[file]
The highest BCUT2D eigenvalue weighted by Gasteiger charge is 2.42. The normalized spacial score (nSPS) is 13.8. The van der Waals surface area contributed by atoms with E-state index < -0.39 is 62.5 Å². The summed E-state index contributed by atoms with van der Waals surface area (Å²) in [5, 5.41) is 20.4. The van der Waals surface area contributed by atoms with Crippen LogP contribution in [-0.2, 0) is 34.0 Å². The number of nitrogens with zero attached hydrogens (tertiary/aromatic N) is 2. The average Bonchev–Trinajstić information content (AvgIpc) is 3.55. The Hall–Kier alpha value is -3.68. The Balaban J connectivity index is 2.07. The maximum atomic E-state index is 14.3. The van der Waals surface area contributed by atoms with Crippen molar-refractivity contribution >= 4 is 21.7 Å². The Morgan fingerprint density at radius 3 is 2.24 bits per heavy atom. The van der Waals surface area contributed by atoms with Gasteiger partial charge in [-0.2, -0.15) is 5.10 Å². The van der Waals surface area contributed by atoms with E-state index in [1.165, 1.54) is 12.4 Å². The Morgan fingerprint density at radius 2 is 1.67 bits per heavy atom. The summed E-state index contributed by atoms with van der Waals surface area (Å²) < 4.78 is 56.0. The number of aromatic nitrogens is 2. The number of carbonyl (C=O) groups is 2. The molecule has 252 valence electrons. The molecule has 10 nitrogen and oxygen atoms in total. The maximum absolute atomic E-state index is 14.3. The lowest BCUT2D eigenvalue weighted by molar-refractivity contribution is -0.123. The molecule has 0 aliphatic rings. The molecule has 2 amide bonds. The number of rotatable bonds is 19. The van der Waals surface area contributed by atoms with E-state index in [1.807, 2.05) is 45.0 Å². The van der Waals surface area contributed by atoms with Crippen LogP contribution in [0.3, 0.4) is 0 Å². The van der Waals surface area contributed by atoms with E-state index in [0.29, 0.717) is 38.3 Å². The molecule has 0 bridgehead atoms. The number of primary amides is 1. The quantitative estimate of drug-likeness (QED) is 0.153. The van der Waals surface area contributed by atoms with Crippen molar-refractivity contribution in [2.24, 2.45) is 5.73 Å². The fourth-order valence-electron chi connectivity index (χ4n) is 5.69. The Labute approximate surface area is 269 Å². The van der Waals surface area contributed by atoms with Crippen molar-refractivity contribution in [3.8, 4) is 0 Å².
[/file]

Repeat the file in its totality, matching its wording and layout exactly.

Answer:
The highest BCUT2D eigenvalue weighted by Gasteiger charge is 2.42. The normalized spacial score (nSPS) is 13.8. The van der Waals surface area contributed by atoms with E-state index < -0.39 is 62.5 Å². The summed E-state index contributed by atoms with van der Waals surface area (Å²) in [5, 5.41) is 20.4. The van der Waals surface area contributed by atoms with Crippen LogP contribution in [-0.2, 0) is 34.0 Å². The number of nitrogens with zero attached hydrogens (tertiary/aromatic N) is 2. The average Bonchev–Trinajstić information content (AvgIpc) is 3.55. The Hall–Kier alpha value is -3.68. The Balaban J connectivity index is 2.07. The maximum atomic E-state index is 14.3. The van der Waals surface area contributed by atoms with Crippen molar-refractivity contribution >= 4 is 21.7 Å². The Morgan fingerprint density at radius 3 is 2.24 bits per heavy atom. The van der Waals surface area contributed by atoms with Gasteiger partial charge in [-0.2, -0.15) is 5.10 Å². The van der Waals surface area contributed by atoms with E-state index in [1.165, 1.54) is 12.4 Å². The Morgan fingerprint density at radius 2 is 1.67 bits per heavy atom. The summed E-state index contributed by atoms with van der Waals surface area (Å²) < 4.78 is 56.0. The number of aromatic nitrogens is 2. The number of carbonyl (C=O) groups is 2. The molecule has 252 valence electrons. The molecule has 10 nitrogen and oxygen atoms in total. The maximum absolute atomic E-state index is 14.3. The lowest BCUT2D eigenvalue weighted by molar-refractivity contribution is -0.123. The molecule has 0 aliphatic rings. The molecule has 2 amide bonds. The number of rotatable bonds is 19. The van der Waals surface area contributed by atoms with E-state index in [1.807, 2.05) is 45.0 Å². The van der Waals surface area contributed by atoms with Crippen LogP contribution in [0.3, 0.4) is 0 Å². The van der Waals surface area contributed by atoms with E-state index in [0.29, 0.717) is 38.3 Å². The molecule has 0 bridgehead atoms. The number of primary amides is 1. The quantitative estimate of drug-likeness (QED) is 0.153. The van der Waals surface area contributed by atoms with Crippen molar-refractivity contribution in [2.24, 2.45) is 5.73 Å². The fourth-order valence-electron chi connectivity index (χ4n) is 5.69. The Labute approximate surface area is 269 Å². The van der Waals surface area contributed by atoms with Crippen molar-refractivity contribution in [3.8, 4) is 0 Å².